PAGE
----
The relationship between BP and outcome in AIS patients is a U-shaped curve with both high and low BP prognosticating poor outcome, likely due to cerebral edema in patients with high BP and risk of worsening cerebral ischemia and increased risk of coronary events in those with low BP. The MR CLEAN trial confirmed the U-shaped relation of baseline SBP with good functional outcome (modified Rankin scale 0–2) and death at 90 days, with the SBP nadir around 120 mm Hg.15 Similar results were found in the Endovascular Treatment in Ischemic Stroke registry with a 3.78-times and 1.81-times greater risk of mortality with SBP < 110 mm Hg and >180 mm Hg, respectively, compared with SBP 150 mm Hg.16 Besides severe hypertension and hypotension, dynamic fluctuations in BP are also detrimental, likely due to impaired CA causing worsening hypoperfusion with infarction or hyper-perfusion with cerebral edema.17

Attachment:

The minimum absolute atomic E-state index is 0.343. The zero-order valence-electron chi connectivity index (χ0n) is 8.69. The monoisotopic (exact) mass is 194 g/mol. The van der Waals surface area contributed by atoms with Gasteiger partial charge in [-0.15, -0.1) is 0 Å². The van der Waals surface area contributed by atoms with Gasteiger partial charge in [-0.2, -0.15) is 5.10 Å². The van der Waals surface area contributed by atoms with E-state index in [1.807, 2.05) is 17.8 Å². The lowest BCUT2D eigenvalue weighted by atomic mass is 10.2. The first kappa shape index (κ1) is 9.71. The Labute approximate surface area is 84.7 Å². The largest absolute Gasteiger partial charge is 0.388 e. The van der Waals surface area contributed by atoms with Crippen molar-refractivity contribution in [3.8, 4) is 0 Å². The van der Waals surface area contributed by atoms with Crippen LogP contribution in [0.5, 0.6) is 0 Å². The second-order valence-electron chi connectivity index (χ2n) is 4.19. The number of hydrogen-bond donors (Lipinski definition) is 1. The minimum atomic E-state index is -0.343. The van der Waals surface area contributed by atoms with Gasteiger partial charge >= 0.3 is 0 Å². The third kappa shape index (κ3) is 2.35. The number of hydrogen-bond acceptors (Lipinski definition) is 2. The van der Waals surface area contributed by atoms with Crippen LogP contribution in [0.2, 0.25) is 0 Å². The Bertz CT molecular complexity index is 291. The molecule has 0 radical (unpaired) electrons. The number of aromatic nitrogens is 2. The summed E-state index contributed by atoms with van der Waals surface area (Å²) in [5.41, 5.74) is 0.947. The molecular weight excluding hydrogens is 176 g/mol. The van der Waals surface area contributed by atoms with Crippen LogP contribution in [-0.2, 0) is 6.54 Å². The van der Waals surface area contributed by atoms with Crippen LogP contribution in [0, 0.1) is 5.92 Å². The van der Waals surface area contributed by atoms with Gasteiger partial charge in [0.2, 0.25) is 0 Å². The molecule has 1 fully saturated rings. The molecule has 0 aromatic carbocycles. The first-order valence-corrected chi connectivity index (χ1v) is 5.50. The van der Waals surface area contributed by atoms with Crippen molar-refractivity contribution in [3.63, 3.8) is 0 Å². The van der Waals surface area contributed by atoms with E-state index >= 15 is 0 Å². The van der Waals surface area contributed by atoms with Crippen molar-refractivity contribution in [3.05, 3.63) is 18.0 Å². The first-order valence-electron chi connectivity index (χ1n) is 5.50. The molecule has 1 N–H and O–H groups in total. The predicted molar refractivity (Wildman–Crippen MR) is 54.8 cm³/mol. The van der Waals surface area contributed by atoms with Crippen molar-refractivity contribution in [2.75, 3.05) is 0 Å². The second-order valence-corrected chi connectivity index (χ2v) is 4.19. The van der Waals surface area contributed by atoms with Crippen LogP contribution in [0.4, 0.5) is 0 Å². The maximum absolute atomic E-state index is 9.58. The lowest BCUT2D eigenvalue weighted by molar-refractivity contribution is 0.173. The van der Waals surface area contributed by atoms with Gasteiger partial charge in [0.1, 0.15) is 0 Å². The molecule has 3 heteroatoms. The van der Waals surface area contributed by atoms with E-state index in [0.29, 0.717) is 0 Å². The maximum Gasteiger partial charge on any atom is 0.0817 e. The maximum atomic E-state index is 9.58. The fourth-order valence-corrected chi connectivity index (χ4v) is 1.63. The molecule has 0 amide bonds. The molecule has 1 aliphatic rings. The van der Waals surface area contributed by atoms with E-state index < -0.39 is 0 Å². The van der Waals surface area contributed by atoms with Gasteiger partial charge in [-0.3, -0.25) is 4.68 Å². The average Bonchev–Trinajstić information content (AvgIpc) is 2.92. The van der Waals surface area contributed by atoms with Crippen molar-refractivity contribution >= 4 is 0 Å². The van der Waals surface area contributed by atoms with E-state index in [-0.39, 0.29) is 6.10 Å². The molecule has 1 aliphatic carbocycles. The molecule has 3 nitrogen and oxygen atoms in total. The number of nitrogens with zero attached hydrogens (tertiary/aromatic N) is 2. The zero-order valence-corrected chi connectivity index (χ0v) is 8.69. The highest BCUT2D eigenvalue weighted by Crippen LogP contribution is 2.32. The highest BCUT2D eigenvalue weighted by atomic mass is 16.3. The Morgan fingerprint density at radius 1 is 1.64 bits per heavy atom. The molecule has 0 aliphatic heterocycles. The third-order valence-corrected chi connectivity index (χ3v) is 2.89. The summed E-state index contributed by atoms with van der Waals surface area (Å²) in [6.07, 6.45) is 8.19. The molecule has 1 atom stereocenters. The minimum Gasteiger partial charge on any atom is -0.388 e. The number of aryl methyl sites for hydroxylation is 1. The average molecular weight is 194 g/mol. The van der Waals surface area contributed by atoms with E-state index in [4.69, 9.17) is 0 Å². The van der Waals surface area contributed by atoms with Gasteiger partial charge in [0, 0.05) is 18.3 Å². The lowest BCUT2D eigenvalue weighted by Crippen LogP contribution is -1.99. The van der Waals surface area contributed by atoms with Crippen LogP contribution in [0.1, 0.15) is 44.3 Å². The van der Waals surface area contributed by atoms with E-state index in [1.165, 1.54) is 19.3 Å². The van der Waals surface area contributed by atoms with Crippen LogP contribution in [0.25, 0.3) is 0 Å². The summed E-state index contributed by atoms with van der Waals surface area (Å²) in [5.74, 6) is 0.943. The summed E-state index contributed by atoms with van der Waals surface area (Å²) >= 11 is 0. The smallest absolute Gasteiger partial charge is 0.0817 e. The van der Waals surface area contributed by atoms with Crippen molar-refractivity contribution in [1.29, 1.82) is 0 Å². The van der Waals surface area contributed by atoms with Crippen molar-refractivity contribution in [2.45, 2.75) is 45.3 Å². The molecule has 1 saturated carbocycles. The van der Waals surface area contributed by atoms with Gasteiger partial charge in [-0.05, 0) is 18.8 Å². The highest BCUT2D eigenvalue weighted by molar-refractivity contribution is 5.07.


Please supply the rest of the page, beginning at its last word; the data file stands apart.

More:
Myocardial Dysfunction in Acute Ischemic Stroke

Electrocardiographic morphologic abnormalities, cardiac arrhythmias, elevated serum cardiac troponin-T, and depressed cardiac function have been well described in patients with AIS. Recent data demonstrate the association of Takotsubo cardiomyopathy (stress-induced transient ballooning of the left ventricle) in patients with ischemic lesions in the right anterior circulation, insula, and peri-insular areas.18 Sympathetic surge, hypothalamic-pituitary axis activation and hypothalamic paraventricular nucleus output also contribute to cardiac arrhythmias and impaired myocardial contractility.19 The acute impairment of cardiac function has implications for pharmacological choices and hemodynamic management during the periprocedural period.

Blood Pressure Management Before and During Recanalization With Mechanical Thrombectomy